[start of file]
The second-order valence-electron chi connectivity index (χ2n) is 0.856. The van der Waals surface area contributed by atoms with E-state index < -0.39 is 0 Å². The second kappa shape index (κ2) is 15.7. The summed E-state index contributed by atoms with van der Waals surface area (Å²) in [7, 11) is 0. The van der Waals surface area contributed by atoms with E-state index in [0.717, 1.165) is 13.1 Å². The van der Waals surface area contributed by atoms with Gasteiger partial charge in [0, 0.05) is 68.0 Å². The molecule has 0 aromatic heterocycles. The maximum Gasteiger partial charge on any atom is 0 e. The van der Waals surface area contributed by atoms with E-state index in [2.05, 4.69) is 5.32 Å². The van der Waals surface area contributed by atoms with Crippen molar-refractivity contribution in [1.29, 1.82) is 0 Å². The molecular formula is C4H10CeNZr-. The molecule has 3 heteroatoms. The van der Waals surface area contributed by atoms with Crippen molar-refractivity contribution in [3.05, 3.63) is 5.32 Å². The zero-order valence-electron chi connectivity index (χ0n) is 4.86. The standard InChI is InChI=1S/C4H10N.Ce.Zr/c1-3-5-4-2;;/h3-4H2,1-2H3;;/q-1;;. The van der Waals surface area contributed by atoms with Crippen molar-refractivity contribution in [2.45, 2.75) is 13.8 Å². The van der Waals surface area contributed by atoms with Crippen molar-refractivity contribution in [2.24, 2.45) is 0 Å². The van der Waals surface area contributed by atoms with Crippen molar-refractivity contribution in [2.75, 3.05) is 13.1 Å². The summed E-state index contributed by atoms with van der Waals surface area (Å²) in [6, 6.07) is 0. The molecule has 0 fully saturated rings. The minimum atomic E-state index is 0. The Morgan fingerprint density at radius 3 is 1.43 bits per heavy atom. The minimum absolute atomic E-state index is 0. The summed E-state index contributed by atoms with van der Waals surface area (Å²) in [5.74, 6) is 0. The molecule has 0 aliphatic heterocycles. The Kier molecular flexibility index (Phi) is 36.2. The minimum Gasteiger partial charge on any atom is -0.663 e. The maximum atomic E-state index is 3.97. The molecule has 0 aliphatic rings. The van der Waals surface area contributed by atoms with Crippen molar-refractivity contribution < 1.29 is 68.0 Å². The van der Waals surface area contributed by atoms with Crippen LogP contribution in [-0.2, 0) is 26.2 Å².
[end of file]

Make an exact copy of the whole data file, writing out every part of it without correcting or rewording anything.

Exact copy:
The second-order valence-electron chi connectivity index (χ2n) is 0.856. The van der Waals surface area contributed by atoms with E-state index < -0.39 is 0 Å². The second kappa shape index (κ2) is 15.7. The summed E-state index contributed by atoms with van der Waals surface area (Å²) in [7, 11) is 0. The van der Waals surface area contributed by atoms with E-state index in [0.717, 1.165) is 13.1 Å². The van der Waals surface area contributed by atoms with Gasteiger partial charge in [0, 0.05) is 68.0 Å². The molecule has 0 aromatic heterocycles. The maximum Gasteiger partial charge on any atom is 0 e. The van der Waals surface area contributed by atoms with E-state index in [2.05, 4.69) is 5.32 Å². The van der Waals surface area contributed by atoms with Crippen molar-refractivity contribution in [1.29, 1.82) is 0 Å². The molecular formula is C4H10CeNZr-. The molecule has 3 heteroatoms. The van der Waals surface area contributed by atoms with Crippen molar-refractivity contribution in [3.05, 3.63) is 5.32 Å². The zero-order valence-electron chi connectivity index (χ0n) is 4.86. The standard InChI is InChI=1S/C4H10N.Ce.Zr/c1-3-5-4-2;;/h3-4H2,1-2H3;;/q-1;;. The van der Waals surface area contributed by atoms with Crippen molar-refractivity contribution in [2.45, 2.75) is 13.8 Å². The van der Waals surface area contributed by atoms with Crippen molar-refractivity contribution in [2.24, 2.45) is 0 Å². The van der Waals surface area contributed by atoms with Crippen molar-refractivity contribution in [2.75, 3.05) is 13.1 Å². The summed E-state index contributed by atoms with van der Waals surface area (Å²) in [6, 6.07) is 0. The molecule has 0 fully saturated rings. The minimum atomic E-state index is 0. The Morgan fingerprint density at radius 3 is 1.43 bits per heavy atom. The minimum absolute atomic E-state index is 0. The summed E-state index contributed by atoms with van der Waals surface area (Å²) in [5.74, 6) is 0. The molecule has 0 aliphatic heterocycles. The Kier molecular flexibility index (Phi) is 36.2. The minimum Gasteiger partial charge on any atom is -0.663 e. The maximum atomic E-state index is 3.97. The molecule has 0 aliphatic rings. The van der Waals surface area contributed by atoms with Crippen molar-refractivity contribution < 1.29 is 68.0 Å². The van der Waals surface area contributed by atoms with Crippen LogP contribution in [-0.2, 0) is 26.2 Å².